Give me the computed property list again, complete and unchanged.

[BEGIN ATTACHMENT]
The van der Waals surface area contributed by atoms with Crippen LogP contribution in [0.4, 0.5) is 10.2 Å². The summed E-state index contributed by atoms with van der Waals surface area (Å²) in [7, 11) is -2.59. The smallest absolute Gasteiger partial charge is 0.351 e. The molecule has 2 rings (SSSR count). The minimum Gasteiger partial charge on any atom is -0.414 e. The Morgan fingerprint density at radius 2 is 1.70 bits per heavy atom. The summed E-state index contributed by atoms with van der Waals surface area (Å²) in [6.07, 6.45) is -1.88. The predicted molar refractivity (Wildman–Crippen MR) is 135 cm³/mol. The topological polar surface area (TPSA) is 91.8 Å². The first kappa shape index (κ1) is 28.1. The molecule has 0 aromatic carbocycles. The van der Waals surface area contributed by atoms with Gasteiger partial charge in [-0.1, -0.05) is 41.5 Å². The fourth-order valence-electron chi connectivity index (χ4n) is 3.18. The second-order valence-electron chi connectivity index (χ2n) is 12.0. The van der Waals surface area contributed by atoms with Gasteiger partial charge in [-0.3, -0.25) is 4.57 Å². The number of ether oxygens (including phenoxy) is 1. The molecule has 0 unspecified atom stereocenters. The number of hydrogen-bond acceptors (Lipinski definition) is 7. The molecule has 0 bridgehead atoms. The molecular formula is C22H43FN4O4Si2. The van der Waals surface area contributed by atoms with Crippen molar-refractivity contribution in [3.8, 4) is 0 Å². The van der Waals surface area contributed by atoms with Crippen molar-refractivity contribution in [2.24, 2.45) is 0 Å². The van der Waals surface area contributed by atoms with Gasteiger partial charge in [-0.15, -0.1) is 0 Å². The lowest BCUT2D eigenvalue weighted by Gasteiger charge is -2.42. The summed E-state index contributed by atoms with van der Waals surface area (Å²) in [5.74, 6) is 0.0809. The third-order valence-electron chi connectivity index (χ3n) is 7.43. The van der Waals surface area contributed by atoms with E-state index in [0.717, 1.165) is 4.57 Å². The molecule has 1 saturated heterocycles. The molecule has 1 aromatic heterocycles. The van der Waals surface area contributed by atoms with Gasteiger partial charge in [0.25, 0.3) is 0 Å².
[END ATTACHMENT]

The van der Waals surface area contributed by atoms with Crippen LogP contribution in [0.4, 0.5) is 10.2 Å². The summed E-state index contributed by atoms with van der Waals surface area (Å²) in [7, 11) is -2.59. The smallest absolute Gasteiger partial charge is 0.351 e. The molecule has 2 rings (SSSR count). The minimum Gasteiger partial charge on any atom is -0.414 e. The Morgan fingerprint density at radius 2 is 1.70 bits per heavy atom. The summed E-state index contributed by atoms with van der Waals surface area (Å²) in [6.07, 6.45) is -1.88. The predicted molar refractivity (Wildman–Crippen MR) is 135 cm³/mol. The topological polar surface area (TPSA) is 91.8 Å². The first kappa shape index (κ1) is 28.1. The molecule has 0 aromatic carbocycles. The van der Waals surface area contributed by atoms with Gasteiger partial charge in [-0.1, -0.05) is 41.5 Å². The fourth-order valence-electron chi connectivity index (χ4n) is 3.18. The second-order valence-electron chi connectivity index (χ2n) is 12.0. The van der Waals surface area contributed by atoms with Gasteiger partial charge in [-0.3, -0.25) is 4.57 Å². The number of ether oxygens (including phenoxy) is 1. The molecule has 0 unspecified atom stereocenters. The number of hydrogen-bond acceptors (Lipinski definition) is 7. The molecule has 0 bridgehead atoms. The molecular formula is C22H43FN4O4Si2. The van der Waals surface area contributed by atoms with Crippen molar-refractivity contribution in [3.8, 4) is 0 Å². The van der Waals surface area contributed by atoms with Crippen molar-refractivity contribution in [2.24, 2.45) is 0 Å². The van der Waals surface area contributed by atoms with Gasteiger partial charge in [-0.15, -0.1) is 0 Å². The lowest BCUT2D eigenvalue weighted by Gasteiger charge is -2.42. The summed E-state index contributed by atoms with van der Waals surface area (Å²) in [5.74, 6) is 0.0809. The third-order valence-electron chi connectivity index (χ3n) is 7.43. The van der Waals surface area contributed by atoms with E-state index in [0.717, 1.165) is 4.57 Å². The molecule has 1 saturated heterocycles. The molecule has 1 aromatic heterocycles. The van der Waals surface area contributed by atoms with Gasteiger partial charge in [0.25, 0.3) is 0 Å².